Many employees all over the world have been subject to self-isolation to help to “flatten the curve” of the COVID-19 crisis. Some have sadly been let go, many have been furloughed, while others have been tasked with working at home.
Those employees who have been lucky enough to take their work home with them have needed to find both new places to work and new ways of working. All around the world, kitchen tables, spare bedrooms, and coffee tables have been turned into makeshift offices. And employees have found themselves needing to find their place in the workforce online.This article looks at how work-life has changed for the now homeworking employees and how this has potentially impacted their mental wellbeing. #wellbeing #mentalhealth Click To Tweet
For many, this isn’t a regular occurrence. Even for those employees who might be occasional homeworkers. Where work-from-home days were available for certain circumstances such as medical appointments or staying home to take in an important delivery.
Thanks to the experiences of Claire, a project manager and “end user,” this article looks at how work-life has changed for the now homeworking employees and how this has potentially impacted their mental wellbeing.
Claire’s personal view of the move to homeworking
You might find Claire’s experiences of the early days of homeworking, and the associated barriers to work, familiar:
“Working from home during the pandemic is different from the “work from home” days I’ve had in the past. The day goes quicker, the art of ignorance with those you live with becomes well practiced as you look to zone out the conversations being held in the next room in a bid to remain focused on the call or task at hand.
You find that new obstacles appear in your working day as you look to match up diaries so you can get the information you need from someone else. Changing your work area, in order to avoid some background noise on your next call, can be more disruptive than useful. You learn that having a structure and routine to your day is important to keep yourself focused. And, before you know it, it’s 5 p.m. and the meetings that have filled your day have left behind a slew of work that you still need to power through to end your day.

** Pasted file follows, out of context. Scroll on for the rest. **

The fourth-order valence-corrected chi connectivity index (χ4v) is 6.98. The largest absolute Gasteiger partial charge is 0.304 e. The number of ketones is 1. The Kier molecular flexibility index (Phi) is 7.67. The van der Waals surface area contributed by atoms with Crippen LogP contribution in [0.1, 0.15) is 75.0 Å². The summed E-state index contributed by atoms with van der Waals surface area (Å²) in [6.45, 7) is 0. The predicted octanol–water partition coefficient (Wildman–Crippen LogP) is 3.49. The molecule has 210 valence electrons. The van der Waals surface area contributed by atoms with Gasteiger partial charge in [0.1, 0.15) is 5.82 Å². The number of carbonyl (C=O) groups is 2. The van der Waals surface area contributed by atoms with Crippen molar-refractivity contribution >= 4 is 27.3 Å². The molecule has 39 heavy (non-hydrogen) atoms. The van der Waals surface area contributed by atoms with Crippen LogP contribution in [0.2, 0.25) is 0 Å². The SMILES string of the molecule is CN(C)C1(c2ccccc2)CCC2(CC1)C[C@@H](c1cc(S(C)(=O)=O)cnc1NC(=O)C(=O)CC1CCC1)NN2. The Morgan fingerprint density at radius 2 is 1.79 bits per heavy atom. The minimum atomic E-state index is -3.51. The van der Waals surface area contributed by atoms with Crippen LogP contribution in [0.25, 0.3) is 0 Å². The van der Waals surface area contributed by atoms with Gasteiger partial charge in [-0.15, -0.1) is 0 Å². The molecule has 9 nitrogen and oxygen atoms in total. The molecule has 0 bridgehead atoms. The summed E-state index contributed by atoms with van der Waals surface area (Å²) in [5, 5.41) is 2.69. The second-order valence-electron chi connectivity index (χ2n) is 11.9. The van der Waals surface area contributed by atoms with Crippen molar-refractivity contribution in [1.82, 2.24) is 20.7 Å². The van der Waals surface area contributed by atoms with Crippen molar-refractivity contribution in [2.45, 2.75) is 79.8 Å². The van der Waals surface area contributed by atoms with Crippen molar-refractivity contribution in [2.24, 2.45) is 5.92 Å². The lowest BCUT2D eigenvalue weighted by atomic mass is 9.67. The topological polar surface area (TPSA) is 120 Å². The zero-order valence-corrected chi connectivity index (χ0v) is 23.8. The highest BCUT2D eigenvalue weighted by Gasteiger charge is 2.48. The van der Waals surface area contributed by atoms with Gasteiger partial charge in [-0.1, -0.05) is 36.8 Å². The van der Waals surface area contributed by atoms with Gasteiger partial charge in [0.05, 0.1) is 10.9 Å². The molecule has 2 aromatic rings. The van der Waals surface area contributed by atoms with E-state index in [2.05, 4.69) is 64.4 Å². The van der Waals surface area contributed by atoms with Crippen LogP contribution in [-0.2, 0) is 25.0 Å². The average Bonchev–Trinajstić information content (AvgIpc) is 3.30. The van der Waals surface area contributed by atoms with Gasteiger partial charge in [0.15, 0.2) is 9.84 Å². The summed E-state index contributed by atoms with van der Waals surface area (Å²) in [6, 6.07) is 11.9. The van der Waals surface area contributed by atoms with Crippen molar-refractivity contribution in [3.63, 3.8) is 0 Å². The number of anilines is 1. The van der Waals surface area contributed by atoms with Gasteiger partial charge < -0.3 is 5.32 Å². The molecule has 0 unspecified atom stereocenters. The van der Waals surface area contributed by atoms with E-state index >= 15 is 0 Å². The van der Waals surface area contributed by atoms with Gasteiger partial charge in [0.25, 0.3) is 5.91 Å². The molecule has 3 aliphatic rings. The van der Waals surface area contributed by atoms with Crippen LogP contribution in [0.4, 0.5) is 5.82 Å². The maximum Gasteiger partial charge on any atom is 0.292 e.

Longer days seem inevitable, especially with the additional challenges.”
Claire’s initial move to homeworking
Claire found that homeworking required a different way of working, especially in terms of communication and collaboration:
“When it was first announced that we’d be working from home for the foreseeable future, my work calendar filled up within a day with new regular meetings, huddles, catch up calls, and stand-ups to help to organize our days. My lunch hour reduced as I rushed to squeeze in something to eat between meetings. I had colleagues asking for additional calls and lots of messages being sent around as a way of staying connected to one another outside of our normal face-to-face interactions in the office.
However, people were also finding new ways to have fun. For example, some teams created their own wind-down Friday video call. However, while it was great to see my colleagues’ faces, trying to hold a conversation in a group of over ten people ready and waiting to chime in proved overwhelming for most and for the bandwidth on my home Wi-Fi too.”
Homeworking wasn’t Claire’s only COVID-19 crisis challenge
When thinking about your mental wellbeing, as Claire articulates below, it’s important to appreciate that the impact of the crisis extends further than your work location. You might have needed to do more too:
Many #ITSM blogs have talked to the need to focus on the technology essentials for homeworkers, but what about how we’re feeling? #mentalhealth #wellbeing Click To Tweet
“In my organization, we had managers and directors who needed to ensure that the business was ready and prepared for potential lockdowns. The world was shutting down around us, country by country. Because of this, my workload increased tremendously. Not because I was personally dealing with the COVID-19 activities but because someone has to do the work of the line manager who’s now sidelined with the crisis management. With mine not only looking at the necessary employee and trading issues but also tasked with innovating new ways of delivering services to keep up with the changing economy.